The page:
# Proving that $S_n$ has order $n!$

I have been working on this exercise for a while now. It’s in B.L. van der Waerden’s Algebra (Volume I), page $19$. The exercise is as follows:

The order of the symmetric group $S_n$ is $n!=\prod_{1}^{n}\nu$. (Mathematical induction on $n$.)

I don’t comprehend how we can logically use induction here. It seems that the first step would be proving $S_1$ has $1!=1$ elements. This is simply justified: There is only one permutation of $1$, the permutation of $1$ to itself.

The next step would be assuming that $S_n$ has order $n!$. Now here is where I get stuck. How do I use this to show that $S_{n+1}$ has order $(n+1)!$?

Here is my attempt: I am thinking this is because all $n!$ permutations of $S_n$ now have a new element to permutate. For example, if we take one single permutation
$$p(1,\dots,n) = \begin{pmatrix} 1 & 2 & 3 & \dots & n\\ 1 & 2 & 3 & \dots & n \end{pmatrix}$$
We now have $n$ modifications of this single permutation by adding the symbol $(n+1)$:

\begin{align}
p(1,2,\dots,n,(n+1))&=
\begin{pmatrix}
1 & 2 & \dots & n & (n+1)\\
1 & 2 & \dots & n & (n+1)
\end{pmatrix}\\
p(2,1,\dots,n,(n+1))&=
\begin{pmatrix}
1 & 2 & \dots & n & (n+1)\\
2 & 1 & \dots & n & (n+1)
\end{pmatrix}\\
\vdots\\
p(n,2,\dots,1,(n+1))&=
\begin{pmatrix}
1 & 2 & \dots & n & (n+1)\\
n & 2 & \dots & 1 & (n+1)
\end{pmatrix}\\
p((n+1),2,\dots,n,1)&=
\begin{pmatrix}
1 & 2 & \dots & n & (n+1)\\
(n+1) & 2 & \dots & n & 1
\end{pmatrix}
\end{align}

There are actually $(n+1)$ permutations of that specific form, but we take $p(1,\dots,n)=p(1,\dots,n,(n+1))$ in order to illustrate and prove our original statement. We can make this general equality for all $n!$ permutations: $p(x_1,x_2,\dots,x_n)=p(x_1,x_2,\dots,x_n,x_{n+1})$ where $x_i$ is any symbol of our finite set of $n$ symbols and $x_{n+1}$ is strictly defined as the symbol $(n+1)$.

We can repeat this process for all $n!$ permutations in $S_n$. This gives us $n!n$ permutations. Then, adding in the original $n!$ permutations, we have $n!n+n!=(n+1)n!=(n+1)!$. Consequently, $S_n$ has order $n!$.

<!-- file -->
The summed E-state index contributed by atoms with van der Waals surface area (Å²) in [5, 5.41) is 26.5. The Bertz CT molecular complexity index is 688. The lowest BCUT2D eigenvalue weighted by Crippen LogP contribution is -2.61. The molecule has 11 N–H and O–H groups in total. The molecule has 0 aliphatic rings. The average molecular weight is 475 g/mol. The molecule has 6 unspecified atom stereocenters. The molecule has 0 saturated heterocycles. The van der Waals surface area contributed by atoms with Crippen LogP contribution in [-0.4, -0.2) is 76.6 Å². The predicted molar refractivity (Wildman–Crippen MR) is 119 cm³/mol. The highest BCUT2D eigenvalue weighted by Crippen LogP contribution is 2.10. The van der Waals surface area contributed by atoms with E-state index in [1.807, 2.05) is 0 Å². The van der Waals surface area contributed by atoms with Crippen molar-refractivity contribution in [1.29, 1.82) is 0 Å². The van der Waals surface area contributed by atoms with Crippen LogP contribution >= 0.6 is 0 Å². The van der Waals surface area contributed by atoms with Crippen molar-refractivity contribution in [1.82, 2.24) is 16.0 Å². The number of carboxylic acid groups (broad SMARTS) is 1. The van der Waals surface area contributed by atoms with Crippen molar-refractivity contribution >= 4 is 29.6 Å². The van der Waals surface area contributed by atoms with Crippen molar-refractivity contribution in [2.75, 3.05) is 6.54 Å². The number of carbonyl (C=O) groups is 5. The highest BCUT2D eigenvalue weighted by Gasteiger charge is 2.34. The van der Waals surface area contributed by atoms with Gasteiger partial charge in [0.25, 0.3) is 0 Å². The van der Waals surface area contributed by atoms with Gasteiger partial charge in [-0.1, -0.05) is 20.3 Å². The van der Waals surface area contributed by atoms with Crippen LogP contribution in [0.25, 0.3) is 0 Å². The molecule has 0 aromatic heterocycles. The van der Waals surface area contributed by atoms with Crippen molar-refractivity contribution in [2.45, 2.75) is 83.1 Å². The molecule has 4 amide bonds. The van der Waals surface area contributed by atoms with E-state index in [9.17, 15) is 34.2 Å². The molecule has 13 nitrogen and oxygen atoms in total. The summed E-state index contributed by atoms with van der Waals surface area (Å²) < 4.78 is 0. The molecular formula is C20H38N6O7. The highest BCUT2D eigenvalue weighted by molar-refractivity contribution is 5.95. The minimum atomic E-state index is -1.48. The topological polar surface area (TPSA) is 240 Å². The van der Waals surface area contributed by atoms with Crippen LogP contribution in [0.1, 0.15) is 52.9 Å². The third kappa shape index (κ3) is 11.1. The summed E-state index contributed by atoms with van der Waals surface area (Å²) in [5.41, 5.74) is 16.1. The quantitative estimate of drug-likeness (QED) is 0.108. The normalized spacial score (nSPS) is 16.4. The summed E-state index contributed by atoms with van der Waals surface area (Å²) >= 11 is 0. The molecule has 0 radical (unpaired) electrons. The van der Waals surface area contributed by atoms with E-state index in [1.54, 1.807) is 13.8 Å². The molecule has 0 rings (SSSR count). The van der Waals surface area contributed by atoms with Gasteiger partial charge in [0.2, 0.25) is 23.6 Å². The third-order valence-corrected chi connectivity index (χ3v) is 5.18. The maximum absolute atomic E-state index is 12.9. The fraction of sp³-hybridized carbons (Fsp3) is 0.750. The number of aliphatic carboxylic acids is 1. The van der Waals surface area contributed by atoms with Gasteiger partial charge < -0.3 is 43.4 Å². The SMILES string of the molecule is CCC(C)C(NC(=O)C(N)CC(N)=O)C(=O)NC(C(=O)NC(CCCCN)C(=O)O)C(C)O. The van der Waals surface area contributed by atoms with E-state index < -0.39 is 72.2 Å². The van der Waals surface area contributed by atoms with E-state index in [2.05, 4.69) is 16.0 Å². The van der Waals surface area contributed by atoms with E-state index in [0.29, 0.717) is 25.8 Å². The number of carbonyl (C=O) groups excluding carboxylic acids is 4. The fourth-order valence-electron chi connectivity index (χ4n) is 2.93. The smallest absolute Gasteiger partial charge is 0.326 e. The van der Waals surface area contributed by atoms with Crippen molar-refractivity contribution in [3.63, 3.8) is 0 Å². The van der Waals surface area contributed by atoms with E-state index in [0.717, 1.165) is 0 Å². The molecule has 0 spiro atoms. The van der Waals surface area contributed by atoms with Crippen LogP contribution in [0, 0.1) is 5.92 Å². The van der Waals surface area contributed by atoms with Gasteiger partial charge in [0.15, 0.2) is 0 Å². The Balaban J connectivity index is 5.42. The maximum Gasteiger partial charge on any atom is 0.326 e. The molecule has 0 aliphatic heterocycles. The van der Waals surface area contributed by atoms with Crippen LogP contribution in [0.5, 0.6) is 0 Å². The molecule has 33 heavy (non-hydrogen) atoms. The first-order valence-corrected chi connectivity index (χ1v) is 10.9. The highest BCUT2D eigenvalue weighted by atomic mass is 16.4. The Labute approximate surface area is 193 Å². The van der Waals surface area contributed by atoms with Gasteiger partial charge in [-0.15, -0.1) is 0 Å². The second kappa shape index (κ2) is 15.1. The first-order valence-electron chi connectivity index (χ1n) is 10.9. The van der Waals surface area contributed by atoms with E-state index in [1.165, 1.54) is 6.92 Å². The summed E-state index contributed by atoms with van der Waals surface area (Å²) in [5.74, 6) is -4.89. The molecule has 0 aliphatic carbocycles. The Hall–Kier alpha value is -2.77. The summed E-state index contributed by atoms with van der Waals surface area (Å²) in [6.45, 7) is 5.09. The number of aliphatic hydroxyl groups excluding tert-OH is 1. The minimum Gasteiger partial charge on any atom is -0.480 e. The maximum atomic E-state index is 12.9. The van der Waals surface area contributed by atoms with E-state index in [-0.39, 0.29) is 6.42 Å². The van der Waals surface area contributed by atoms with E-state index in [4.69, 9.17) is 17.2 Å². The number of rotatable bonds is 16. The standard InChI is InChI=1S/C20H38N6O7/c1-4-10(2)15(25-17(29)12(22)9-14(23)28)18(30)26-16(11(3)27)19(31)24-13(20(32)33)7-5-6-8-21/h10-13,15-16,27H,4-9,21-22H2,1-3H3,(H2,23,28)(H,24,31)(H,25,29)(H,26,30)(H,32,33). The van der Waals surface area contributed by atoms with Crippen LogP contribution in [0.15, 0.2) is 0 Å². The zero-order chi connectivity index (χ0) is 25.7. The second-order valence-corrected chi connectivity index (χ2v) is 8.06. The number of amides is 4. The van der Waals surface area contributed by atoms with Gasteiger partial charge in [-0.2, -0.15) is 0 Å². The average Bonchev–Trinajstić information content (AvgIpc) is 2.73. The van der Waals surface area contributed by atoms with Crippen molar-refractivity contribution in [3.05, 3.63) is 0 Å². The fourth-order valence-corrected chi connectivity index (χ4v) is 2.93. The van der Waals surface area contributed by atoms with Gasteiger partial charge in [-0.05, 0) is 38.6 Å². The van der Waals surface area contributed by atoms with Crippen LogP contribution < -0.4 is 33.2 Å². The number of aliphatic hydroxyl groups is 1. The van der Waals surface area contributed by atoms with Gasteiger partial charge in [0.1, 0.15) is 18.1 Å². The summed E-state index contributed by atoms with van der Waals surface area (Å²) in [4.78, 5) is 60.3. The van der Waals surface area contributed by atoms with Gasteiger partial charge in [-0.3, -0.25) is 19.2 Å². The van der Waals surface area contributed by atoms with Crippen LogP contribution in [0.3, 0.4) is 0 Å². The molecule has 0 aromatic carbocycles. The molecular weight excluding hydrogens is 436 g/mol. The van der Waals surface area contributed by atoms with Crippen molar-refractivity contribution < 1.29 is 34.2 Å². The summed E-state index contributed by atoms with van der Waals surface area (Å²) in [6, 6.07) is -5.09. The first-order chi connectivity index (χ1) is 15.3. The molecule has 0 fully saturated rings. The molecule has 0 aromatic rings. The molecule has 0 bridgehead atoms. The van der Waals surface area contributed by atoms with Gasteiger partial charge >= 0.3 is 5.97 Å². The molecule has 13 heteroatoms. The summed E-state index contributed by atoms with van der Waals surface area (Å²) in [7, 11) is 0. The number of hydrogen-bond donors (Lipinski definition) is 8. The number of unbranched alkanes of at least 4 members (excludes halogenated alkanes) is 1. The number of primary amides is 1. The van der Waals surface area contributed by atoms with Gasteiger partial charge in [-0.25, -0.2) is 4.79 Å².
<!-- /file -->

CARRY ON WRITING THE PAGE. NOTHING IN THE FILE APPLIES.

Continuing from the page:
How is my reasoning here? Furthermore, is there a more elegant argument? I do not really see my argument here as incorrect, it just seems to lack elegance. My reasoning may well be very incorrect, however. If so, please point it out to me.

#### Solutions Collecting From Web of "Proving that $S_n$ has order $n!$"

You can actually just use a combinatorial argument for this. The permutation group is a bijection from a set of $n$ elements to itself. So look at the first element in the permutation. There are $n$ choices to send that element to. Now for the second element, there are only $n-1$ choices left (because it is a bijection you cannot send two different elements in the domain to the same element in the codomain), and so on until you only have $1$ choice left for the last element. Thus we get $n!$ ways to arrange the permutation.

I start to get confused by the notation around halfway through. Here’s what I’d do: identify $S_n$ with the subgroup of $S_{n + 1}$ consisting of those permutations that fix $n + 1$. Choose elements $\sigma_1, \ldots, \sigma_{n + 1}$ of $S_{n + 1}$ such that $\sigma_i(n + 1) = i$. For example, you could take $\sigma_i$ to be $[i,n+1]$. Then prove that these are left coset representatives for $S_n$ in $S_{n + 1}$. In more detail, you need to do two things:

1. If $\sigma \in S_{n + 1}$, then find an $i$ such that $\sigma_i^{-1}\sigma$ fixes $n + 1$.
2. If $i \neq j$, then show that $\sigma_j^{-1}\sigma_i$ does not fix $n + 1$.

Here’s my answer using induction (it’s a similar proof, but seems more concise and understandable):

Our base is true.

Assume $S_n$ has $n!$ permutations.

Define all the original $n!$ permutations as permutations where $(n+1)$ is sent to itself. Thus, by definition, all other permutations (“the new permutations”) are the original permutations, except $(n+1)$ is sent to a place other than itself. There are $n$ places to send $(n+1)$ if we exclude $(n+1) \to (n+1)$. Since there are $n!$ original permutations, there must be $n!n$ new permutations. The reason for this is because, for all $n!$ permutations, there is $n$ different modifications of the $n!$ permutations (e.g. $(n+1) \to 1$, $(n+1) \to 2$, etc.). Therefore, the total amount of permutations of $S_{n+1}$ is $n!+n!n=(n+1)!$.

P.S. I only used induction because I wanted to do precisely as the exercise states; I try not to deviate in order to avoid erroneous proofs (in this case, I would prefer to deviate).